might otherwise pass into the possession of the priest's family.
The apostolic letter expressing these views of the Pope was first offered
to the world only in Latin and Italian. A temporary English translation
of the letter is here.
You will see phrases there that are quite alien to independent thinking.
For a refreshing contrast of view, and to close this issue, we quote
Blavatsky on education:
Children should above all be taught self-reliance, love for all men,
altruism, mutual charity, and more than anything else, to think and
reason for themselves. ... We should aim at creating free
men and women, free intellectually, free morally, unprejudiced
in all respects and above all things, unselfish. And we believe
that much if not all of this could be obtained by proper and truly theosophical
education. (p270-1 Key to Theosophy)
JOHN PAUL MOVES TO STIFLE DISSENT ON HEATED ISSUES
SLAP AT CHURCH LIBERALS
Warning of 'Just Punishment' for Those Who Resist His Changes in Canon
By ALESSANDRA STANLEY
ROME, June 30 -- In one of his sharpest rebukes to liberal Catholics
to date, Pope John Paul II today made changes in canon law aimed at stamping
out debate on a wide range of passionately discussed issues, including euthanasia
and the ordination of women.
Reasserting the articles of faith that are "definitive" and
binding to all Catholics, the Pope today inscribed those teachings into
church law, and warned that those who dissent would be subject to "just
Many Roman Catholic theologians in the United States have questioned
Rome's authority on doctrinal matters. In an apostolic letter that was made
public by the Vatican today, the Pope made it clear that he was addressing
-- and reining in -- those academics.
The apostolic letter was both an act of Vatican housekeeping and a cornerstone
laid down for this Pope's legacy. On one hand, the Pope was merely filling
a gap to the code of canon law, but his eagerness to make his teachings
as clear, and binding, as possible was one of the most vivid signs yet that
in the twilight of his papacy, John Paul II, at 78, is seeking to make his
The Pope explained that he was acting "to defend the faith of the
Catholic Church against errors that arise on the part of some of the faithful,
above all those who dedicate themselves to the disciplines of holy theology."
The Pope's letter addressed the church's "profession of faith,"
a list of essential Catholic beliefs that the Pope reformulated in 1989.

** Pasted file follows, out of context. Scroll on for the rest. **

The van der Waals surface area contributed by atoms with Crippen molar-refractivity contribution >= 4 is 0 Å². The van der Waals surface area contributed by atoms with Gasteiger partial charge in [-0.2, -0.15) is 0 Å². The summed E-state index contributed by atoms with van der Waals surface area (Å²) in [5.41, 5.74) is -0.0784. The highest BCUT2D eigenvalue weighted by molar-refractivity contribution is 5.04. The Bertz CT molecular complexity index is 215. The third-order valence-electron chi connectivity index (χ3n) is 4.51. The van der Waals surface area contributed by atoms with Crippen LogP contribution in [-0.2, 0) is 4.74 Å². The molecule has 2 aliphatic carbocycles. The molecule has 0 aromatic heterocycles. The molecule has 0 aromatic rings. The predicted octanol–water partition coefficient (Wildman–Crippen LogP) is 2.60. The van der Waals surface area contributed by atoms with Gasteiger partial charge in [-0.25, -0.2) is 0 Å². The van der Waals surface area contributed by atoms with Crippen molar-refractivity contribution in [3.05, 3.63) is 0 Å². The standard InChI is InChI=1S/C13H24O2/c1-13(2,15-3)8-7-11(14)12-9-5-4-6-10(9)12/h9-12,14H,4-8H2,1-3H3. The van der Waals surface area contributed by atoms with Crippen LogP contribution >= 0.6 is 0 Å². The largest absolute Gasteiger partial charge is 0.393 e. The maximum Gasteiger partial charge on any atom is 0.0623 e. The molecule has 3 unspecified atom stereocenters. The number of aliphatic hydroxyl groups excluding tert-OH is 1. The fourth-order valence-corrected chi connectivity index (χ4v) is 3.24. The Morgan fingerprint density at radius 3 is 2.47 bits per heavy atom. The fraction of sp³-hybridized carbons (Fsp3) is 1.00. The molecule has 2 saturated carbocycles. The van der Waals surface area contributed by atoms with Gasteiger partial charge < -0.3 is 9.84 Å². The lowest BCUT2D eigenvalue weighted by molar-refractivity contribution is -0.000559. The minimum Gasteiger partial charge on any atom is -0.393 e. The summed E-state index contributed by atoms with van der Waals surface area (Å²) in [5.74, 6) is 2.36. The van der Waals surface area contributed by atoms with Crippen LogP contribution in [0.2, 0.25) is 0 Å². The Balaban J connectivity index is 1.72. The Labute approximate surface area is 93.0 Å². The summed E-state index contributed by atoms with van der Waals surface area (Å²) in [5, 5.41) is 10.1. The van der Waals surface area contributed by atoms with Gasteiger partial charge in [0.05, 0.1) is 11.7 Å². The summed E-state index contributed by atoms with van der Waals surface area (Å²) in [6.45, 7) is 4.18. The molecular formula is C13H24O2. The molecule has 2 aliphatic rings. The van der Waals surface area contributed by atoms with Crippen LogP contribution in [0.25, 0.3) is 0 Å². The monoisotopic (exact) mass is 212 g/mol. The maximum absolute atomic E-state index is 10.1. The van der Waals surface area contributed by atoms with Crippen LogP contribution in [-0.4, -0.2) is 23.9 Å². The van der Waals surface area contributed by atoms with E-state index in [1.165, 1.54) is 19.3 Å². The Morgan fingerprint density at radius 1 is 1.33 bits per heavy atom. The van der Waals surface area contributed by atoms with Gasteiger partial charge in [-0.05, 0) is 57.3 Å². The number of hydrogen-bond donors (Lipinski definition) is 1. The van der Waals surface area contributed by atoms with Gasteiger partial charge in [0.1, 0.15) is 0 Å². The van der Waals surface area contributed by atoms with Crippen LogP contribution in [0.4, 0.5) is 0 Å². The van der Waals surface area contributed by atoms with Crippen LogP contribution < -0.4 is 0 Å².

All clergymen and Catholic teachers and theologians are required to follow
By inscribing his teachings about the articles of faith into canon law,
Pope John Paul II said he was establishing norms that would "impose
the duty to observe the truths."
Today's decree is likely to disappoint those theologians who had hoped
to keep open a discussion of women's ordination, among other things. But
John Paul II had previously made his opposition to any such deliberations
Canon law covers such grave crimes as heresy and a refusal to accept
what the church considers "divinely revealed truths," as well
as far lesser crimes, but did not deal with those who disavow truths that
the church holds to be "definitive." In a sense, he was closing
a loophole that had allowed some theologians to expound a more liberal interpretation
on some issues than Rome ever has.
The apostolic letter did not specify which teachings the Pope was addressing,
but it was published along with a highly detailed doctrinal commentary written
by Joseph Cardinal Ratzinger, who heads the Congregation for the Doctrine
of the Faith and who is the Vatican's leading conservative thinker. Cardinal
Ratzinger's definitions of what constitutes "infallibly taught"
doctrine are likely to rekindle debate among the very theologians the Vatican
had hoped to silence. His document mentioned sexual relations outside marriage,
euthanasia and the ordination of women.
Dissenters, the Cardinal warned, "would be in a position of rejecting
a truth of Catholic doctrine and would therefore no longer be in full communion
with the Catholic Church."
The consequences could range from warnings to excommunication, some church